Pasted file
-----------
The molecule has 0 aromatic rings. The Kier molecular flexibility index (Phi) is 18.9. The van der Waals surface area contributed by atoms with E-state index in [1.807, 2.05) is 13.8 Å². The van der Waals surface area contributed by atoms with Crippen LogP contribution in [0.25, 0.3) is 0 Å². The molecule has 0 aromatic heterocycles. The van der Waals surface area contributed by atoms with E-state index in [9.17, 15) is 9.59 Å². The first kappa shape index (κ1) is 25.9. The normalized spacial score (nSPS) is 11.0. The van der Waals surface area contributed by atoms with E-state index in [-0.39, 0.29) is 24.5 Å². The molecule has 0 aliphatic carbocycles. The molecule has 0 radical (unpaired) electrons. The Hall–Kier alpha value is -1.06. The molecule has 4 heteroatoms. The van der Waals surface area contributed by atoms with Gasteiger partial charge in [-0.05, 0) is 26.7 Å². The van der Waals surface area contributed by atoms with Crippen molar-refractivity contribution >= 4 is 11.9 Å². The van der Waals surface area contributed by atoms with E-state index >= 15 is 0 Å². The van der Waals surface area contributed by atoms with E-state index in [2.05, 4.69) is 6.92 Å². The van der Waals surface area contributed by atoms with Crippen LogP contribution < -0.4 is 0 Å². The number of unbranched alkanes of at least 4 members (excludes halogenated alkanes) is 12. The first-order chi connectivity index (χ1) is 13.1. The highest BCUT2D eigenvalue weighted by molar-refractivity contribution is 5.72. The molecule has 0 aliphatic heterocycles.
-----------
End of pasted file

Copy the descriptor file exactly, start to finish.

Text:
The molecule has 0 aromatic rings. The Kier molecular flexibility index (Phi) is 18.9. The van der Waals surface area contributed by atoms with E-state index in [1.807, 2.05) is 13.8 Å². The van der Waals surface area contributed by atoms with Crippen LogP contribution in [0.25, 0.3) is 0 Å². The molecule has 0 aromatic heterocycles. The van der Waals surface area contributed by atoms with E-state index in [9.17, 15) is 9.59 Å². The first kappa shape index (κ1) is 25.9. The normalized spacial score (nSPS) is 11.0. The van der Waals surface area contributed by atoms with E-state index in [-0.39, 0.29) is 24.5 Å². The molecule has 0 aliphatic carbocycles. The molecule has 0 radical (unpaired) electrons. The Hall–Kier alpha value is -1.06. The molecule has 4 heteroatoms. The van der Waals surface area contributed by atoms with Gasteiger partial charge in [-0.05, 0) is 26.7 Å². The van der Waals surface area contributed by atoms with Crippen molar-refractivity contribution >= 4 is 11.9 Å². The van der Waals surface area contributed by atoms with E-state index >= 15 is 0 Å². The van der Waals surface area contributed by atoms with E-state index in [2.05, 4.69) is 6.92 Å². The van der Waals surface area contributed by atoms with Crippen LogP contribution < -0.4 is 0 Å². The number of unbranched alkanes of at least 4 members (excludes halogenated alkanes) is 12. The first-order chi connectivity index (χ1) is 13.1. The highest BCUT2D eigenvalue weighted by molar-refractivity contribution is 5.72. The molecule has 0 aliphatic heterocycles.